Participation in data collection, data analysis Member did not actively participate in discussion and did not contribute to group progress. Most of the time made an attempt to understand the assignment and participates in the discussion. Meaningfully participated in all discussions, anticipated future needs of the group, and took initiative in monitoring group progress.
Preparedness for meetings Did not prepare prior to class/group meeting. Most of the time prepared prior to meeting time with ideas/questions to discuss. Came prepared for all meetings with ideas/questions to discuss.
Ability to listen to ideas/concerns of others Did not listen to or attempted to ignore ideas or concerns of others. Consistently dominated or withdrew from discussions. Patiently and actively listened to ideas and concerns of others most of the time Helped develop an atmosphere in the group where everyone’s ideas and concerns are heard by modeling patient and active listening.
Ability to cooperate and/or compromise Practiced competitive, uncooperative group behaviors that inhibited the group from achieving goals. Worked cooperatively most of the time and compromised to help group achieve goals. Welcomed discussion and critique of ideas in a supportive, cooperative positive environment. Worked to overcome negative, competitive group dynamics if necessary. Encouraged group to maintain high standards of group conduct.
Participation in project planning Member did not actively participate in discussion and did not contribute to planning project. Made an attempt to understand the assignment and participate in the discussion. Contributed meaningfully and participated in all discussions to plan the project.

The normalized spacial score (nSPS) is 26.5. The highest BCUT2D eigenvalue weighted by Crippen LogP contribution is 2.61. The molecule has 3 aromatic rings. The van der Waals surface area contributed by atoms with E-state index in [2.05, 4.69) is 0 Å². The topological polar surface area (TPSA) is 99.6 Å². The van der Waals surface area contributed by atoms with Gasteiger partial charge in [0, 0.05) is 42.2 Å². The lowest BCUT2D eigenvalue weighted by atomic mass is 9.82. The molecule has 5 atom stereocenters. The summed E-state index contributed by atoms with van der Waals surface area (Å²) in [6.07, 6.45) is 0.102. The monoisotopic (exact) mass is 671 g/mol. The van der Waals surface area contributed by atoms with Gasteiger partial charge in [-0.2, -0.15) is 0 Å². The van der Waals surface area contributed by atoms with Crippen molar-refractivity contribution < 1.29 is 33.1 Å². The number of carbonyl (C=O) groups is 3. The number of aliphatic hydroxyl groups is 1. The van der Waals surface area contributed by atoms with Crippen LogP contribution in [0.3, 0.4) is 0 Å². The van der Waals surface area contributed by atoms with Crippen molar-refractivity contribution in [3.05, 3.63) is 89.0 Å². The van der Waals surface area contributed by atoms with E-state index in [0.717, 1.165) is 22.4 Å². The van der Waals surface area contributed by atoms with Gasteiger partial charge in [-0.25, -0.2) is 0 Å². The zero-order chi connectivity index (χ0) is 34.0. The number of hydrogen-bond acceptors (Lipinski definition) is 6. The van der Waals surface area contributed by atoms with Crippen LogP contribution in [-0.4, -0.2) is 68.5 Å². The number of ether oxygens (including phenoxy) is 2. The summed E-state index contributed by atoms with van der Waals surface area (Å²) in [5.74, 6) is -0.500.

Peer Review

Another way you will be working in groups or pairs is through peer review, which is an opportunity for you to give and receive peer feedback on your papers before you turn them in to be graded by your TA.  Writing is a form of communication and a peer can tell you whether or not your paper makes sense.  It is to your advantage to take seriously your responsibility to review a peer’s paper.  We find that the review process benefits the reviewer as well as the author because it gives you practice evaluating a paper applying the same criteria your TA will use to evaluate your paper.

Note that you do not need to wait for us to assign a formal review to take advantage of the peer review process.  You can always get together with another student and act as reviewers for each other’s papers even when it is not required as part of an assignment!

Peer review is a skill that takes practice. Use the following criteria when you are learning how to peer review. In order to help you become a more skilled peer reviewer, we will ask you to hand in your peer review comments to be evaluated by your TA. Your TA will use these same criteria to evaluate your peer review.